Yes, with 100% coverage you will write some tests you don't need. Unfortunately, the only reliable way to determine which tests you don't need is to write all of them, then wait 10 years or so to see which ones never failed.
Maintaining a lot of tests is not usually problematic. Many teams have automated integration and system tests on top of 100% unit test coverage.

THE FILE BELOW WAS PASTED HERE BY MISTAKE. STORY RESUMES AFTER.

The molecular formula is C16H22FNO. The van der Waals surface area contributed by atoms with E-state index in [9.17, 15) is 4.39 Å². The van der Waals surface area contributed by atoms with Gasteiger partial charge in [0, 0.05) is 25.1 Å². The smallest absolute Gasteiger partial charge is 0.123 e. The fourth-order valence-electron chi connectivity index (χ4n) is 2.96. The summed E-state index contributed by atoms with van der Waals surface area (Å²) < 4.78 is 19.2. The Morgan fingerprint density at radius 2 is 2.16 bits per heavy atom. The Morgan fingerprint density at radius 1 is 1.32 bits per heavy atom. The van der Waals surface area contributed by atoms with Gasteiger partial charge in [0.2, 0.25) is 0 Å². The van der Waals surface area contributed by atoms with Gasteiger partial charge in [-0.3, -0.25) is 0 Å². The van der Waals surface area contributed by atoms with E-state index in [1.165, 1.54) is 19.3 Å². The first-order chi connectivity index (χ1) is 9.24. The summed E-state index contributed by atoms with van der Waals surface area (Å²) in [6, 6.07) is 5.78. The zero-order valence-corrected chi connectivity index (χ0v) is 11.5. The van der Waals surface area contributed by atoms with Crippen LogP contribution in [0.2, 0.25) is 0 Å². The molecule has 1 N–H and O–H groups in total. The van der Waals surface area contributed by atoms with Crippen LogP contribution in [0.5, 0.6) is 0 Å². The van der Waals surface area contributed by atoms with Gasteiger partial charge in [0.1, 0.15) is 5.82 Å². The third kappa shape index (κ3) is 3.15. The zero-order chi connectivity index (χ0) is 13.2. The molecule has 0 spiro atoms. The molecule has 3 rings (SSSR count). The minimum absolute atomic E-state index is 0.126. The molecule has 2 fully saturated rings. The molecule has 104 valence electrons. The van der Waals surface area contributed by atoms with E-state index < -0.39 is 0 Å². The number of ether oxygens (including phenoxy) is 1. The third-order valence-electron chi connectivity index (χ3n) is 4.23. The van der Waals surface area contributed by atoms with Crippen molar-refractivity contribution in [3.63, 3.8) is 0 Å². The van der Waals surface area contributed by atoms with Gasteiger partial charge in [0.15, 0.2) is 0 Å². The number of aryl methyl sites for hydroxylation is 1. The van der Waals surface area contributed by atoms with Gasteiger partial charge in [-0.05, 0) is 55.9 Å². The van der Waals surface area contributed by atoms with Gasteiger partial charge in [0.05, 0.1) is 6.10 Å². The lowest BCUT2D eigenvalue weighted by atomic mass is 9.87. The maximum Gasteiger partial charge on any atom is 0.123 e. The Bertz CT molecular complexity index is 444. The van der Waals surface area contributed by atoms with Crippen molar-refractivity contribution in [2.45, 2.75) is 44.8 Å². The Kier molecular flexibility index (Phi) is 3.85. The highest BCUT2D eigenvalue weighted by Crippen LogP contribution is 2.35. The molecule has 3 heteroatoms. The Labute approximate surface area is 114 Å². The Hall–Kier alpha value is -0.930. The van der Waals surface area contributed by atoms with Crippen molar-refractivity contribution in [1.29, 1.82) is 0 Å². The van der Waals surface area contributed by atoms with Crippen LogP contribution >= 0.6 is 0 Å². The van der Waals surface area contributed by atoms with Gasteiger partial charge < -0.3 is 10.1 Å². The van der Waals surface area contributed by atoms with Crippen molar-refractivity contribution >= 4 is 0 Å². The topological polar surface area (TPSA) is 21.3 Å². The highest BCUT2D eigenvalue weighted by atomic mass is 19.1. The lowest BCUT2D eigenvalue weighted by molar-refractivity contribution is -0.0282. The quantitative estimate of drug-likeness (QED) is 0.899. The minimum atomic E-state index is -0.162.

However, you are not in a test maintenance phase, you are playing catch up. It's a lot better to have 100% of your classes under 50% test coverage than 50% of your classes under 100% test coverage, and your lead seems to be trying to get you to allocate your time accordingly. After you have that baseline, then the next step is usually pushing for 100% in files that are changed going forward.